You can put the treadmill in the basement to use as an exercise tool for your dog
Julia Levitt | Contributor
This weather is okay for those of you who have Nordic breeds, like Huskies, Malamutes, and Samoyeds. My friend’s Newfoundland loves to sleep outside in the snow. This weather is their season.
For those of us who have small breeds, going for a walk in the snow can be challenging. The snow is often too deep for short dogs. Nonetheless, I have found that it is psychologically important for dogs to get outside. This is when a fenced yard is a necessity in Michigan.
After a little romping in the snow in the backyard, what about some real aerobic exercise? No, not for us going to the gym — what about using that treadmill in the basement that hasn’t been used in years — for our pooches?
Dogs love the treadmill. It is a steady, rhythmical movement — no worries about slipping or getting salt in their paws.
The most important part of teaching your dog to use the treadmill is.. you! One of my friends told me her dog was afraid of the treadmill and wouldn’t use it. When I saw how the dog was being introduced to using a treadmill, I was not surprised.
Like anything else when training a dog, the calm assertive approach works best.
When Anna wanted to teach Fred to exercise on her little used treadmill, she tried pleading with Fred — which was not particularly effective since Fred weighs 90 pounds. Then she tried dragging him to get on the treadmill. Well, she actually had two of her friends drag and push him on the treadmill; he promptly jumped off of when they got him on. Once they got the treadmill started, Fred promptly jumped off again.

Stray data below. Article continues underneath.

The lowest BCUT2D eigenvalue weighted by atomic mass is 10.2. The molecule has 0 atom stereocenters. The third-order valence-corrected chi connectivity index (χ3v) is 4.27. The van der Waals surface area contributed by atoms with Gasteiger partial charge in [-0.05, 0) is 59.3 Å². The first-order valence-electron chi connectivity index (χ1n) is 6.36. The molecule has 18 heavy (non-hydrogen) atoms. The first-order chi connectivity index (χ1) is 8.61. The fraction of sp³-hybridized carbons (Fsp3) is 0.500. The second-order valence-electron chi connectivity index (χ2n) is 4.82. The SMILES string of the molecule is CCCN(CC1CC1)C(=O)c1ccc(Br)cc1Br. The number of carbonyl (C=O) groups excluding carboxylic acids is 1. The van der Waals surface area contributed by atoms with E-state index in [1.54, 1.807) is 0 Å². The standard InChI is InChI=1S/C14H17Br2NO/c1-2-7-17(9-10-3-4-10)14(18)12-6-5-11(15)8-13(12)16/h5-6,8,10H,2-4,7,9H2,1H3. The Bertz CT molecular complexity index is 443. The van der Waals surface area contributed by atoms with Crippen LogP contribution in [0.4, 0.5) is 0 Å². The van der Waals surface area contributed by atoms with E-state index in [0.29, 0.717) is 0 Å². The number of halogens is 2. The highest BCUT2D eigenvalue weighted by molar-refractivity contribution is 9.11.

Anna found that this was becoming a better workout — for her — than going to the gym. The treadmill then went back to a dark corner of the basement.
When Anna saw my Pomeranian jump on my treadmill and begin to trot along, she asked me to help Fred to walk on her treadmill.
The first thing I did to introduce Fred to the treadmill was have him hop on — with the treadmill not moving. Anna told me she had immediately turned the treadmill speed up and up, but dogs need to get their “sea legs” at a slow speed.
Next we turned the treadmill on to a very slow speed so that Fred could get used to the movement. Fred was very unsure, so I stayed at his side with my hand just touching him for reassurance.
Next, we stopped the movement and I turned Fred around and let him get off the treadmill — after I had given him permission to do so. After a short break, we tried it again. This time Anna was able to slightly increase the speed of the treadmill. At this point the exercise was completed for that session.
By the fourth session we had Fred on the treadmill walking at a brisk pace — for him. The speed is adjusted according to each dog’s natural gait.
Important points to remember:
• Never force a dog on the treadmill.
• Never crank up the speed, go away and expect your dog to stay on the treadmill.
• Never let your dog jump off the treadmill whenever it feels like it.
Like any athlete learning a new skill, treadmill training takes a little time and patience, but the rewards for your dog are great. They get a rhythmical and relaxing exercise. And you get to use that treadmill that has been collecting cobwebs. It’s a win-win for everyone.
Julia Levitt is the founder of In Harmony Dog Training (www.inharmonydogtraining.com) in Ann Arbor. She can be reached at firstname.lastname@example.org or at 734-645-4707. Julia provides individual training for dogs and their owners, and also conducts dog training classes at Ann Arbor Animal Hospital.